Climate change is causing Arctic microbes to be more active and increase the thawing of permafrost

Among the best preserved kitchen-middens in the world, the Qajaa site has until now been preserved by permafrost in one of the most Northern World Heritage sites. Image: Bo Elberling

Heat produced by Arctic soil microbes, becoming more active with global warming, could increase the thawing rate of permafrost, a layer of soil or rock frozen all year round, causing the release of carbon into the atmosphere.

Researchers used simulations to show that the rates of permafrost thaw and microbial heat production could accelerate between the years of 2012 and 2100.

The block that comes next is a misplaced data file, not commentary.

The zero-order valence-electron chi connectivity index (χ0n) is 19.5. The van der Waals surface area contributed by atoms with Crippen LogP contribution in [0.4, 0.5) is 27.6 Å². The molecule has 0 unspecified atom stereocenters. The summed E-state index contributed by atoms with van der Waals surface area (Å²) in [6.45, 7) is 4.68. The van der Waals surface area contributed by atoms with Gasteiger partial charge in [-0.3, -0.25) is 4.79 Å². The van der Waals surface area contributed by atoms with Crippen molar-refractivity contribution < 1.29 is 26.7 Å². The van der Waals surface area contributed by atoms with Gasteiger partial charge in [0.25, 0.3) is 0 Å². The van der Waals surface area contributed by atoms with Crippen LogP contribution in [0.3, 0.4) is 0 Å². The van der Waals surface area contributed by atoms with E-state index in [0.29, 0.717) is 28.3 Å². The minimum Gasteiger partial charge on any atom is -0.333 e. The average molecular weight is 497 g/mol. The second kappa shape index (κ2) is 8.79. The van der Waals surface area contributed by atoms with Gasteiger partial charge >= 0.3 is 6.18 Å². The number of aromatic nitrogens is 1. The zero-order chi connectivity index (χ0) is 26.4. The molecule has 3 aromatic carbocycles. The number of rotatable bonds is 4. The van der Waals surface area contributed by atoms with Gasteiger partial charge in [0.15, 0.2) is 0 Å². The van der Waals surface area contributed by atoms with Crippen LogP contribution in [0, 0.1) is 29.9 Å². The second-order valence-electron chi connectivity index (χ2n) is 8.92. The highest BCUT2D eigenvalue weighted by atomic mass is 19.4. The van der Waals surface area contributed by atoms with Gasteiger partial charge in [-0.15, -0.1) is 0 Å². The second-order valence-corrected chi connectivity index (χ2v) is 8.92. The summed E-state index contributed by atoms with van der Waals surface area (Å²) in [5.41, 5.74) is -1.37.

As global temperatures rise and permafrost thaws, the breakdown of organic material in the soil is expected to accelerate. The process by which this decomposition produces heat is not well understood.

Bo Elberling of the University of Copenhagen and colleagues quantified microbial heat production in 21 samples of natural organic permafrost soils collected from six sites across Greenland.

Their model simulations reveal a feedback loop between soil temperatures and carbon decomposition which could accelerate rates of permafrost thaw and microbial heat production.

The authors also show that this process could degrade evidence of early human activity in the Arctic, preserved in organic middens, archaeological features buried in the permafrost.

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